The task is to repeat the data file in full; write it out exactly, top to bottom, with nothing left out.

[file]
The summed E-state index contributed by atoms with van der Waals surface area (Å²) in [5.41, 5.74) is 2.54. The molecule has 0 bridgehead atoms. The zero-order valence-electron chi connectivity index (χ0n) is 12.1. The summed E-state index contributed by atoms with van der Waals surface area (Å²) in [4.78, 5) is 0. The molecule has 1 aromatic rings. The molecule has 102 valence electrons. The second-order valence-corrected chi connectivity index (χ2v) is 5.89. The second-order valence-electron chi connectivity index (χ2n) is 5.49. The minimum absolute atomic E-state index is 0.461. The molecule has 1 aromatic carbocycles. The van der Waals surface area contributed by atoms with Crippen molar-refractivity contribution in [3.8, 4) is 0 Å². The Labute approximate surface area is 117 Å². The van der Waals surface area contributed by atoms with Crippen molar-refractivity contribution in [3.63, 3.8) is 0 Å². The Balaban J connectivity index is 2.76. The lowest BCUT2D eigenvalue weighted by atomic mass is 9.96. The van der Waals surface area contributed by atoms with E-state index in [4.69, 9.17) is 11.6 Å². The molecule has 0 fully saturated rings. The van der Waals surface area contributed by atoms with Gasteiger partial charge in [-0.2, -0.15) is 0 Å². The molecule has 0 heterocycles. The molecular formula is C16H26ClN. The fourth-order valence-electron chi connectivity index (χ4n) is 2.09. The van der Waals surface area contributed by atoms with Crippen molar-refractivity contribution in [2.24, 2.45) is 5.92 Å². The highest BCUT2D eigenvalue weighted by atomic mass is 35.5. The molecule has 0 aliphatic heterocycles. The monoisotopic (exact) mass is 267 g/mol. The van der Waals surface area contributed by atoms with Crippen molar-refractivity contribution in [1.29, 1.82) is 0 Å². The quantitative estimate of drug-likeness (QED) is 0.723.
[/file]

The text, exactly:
The summed E-state index contributed by atoms with van der Waals surface area (Å²) in [5.41, 5.74) is 2.54. The molecule has 0 bridgehead atoms. The zero-order valence-electron chi connectivity index (χ0n) is 12.1. The summed E-state index contributed by atoms with van der Waals surface area (Å²) in [4.78, 5) is 0. The molecule has 1 aromatic rings. The molecule has 102 valence electrons. The second-order valence-corrected chi connectivity index (χ2v) is 5.89. The second-order valence-electron chi connectivity index (χ2n) is 5.49. The minimum absolute atomic E-state index is 0.461. The molecule has 1 aromatic carbocycles. The van der Waals surface area contributed by atoms with Crippen molar-refractivity contribution in [3.8, 4) is 0 Å². The Labute approximate surface area is 117 Å². The van der Waals surface area contributed by atoms with Crippen molar-refractivity contribution in [3.63, 3.8) is 0 Å². The Balaban J connectivity index is 2.76. The lowest BCUT2D eigenvalue weighted by atomic mass is 9.96. The van der Waals surface area contributed by atoms with E-state index in [4.69, 9.17) is 11.6 Å². The molecule has 0 fully saturated rings. The van der Waals surface area contributed by atoms with Gasteiger partial charge in [-0.2, -0.15) is 0 Å². The molecule has 0 heterocycles. The molecular formula is C16H26ClN. The fourth-order valence-electron chi connectivity index (χ4n) is 2.09. The van der Waals surface area contributed by atoms with Crippen molar-refractivity contribution in [2.24, 2.45) is 5.92 Å². The highest BCUT2D eigenvalue weighted by atomic mass is 35.5. The molecule has 0 aliphatic heterocycles. The monoisotopic (exact) mass is 267 g/mol. The van der Waals surface area contributed by atoms with Crippen molar-refractivity contribution in [1.29, 1.82) is 0 Å². The quantitative estimate of drug-likeness (QED) is 0.723.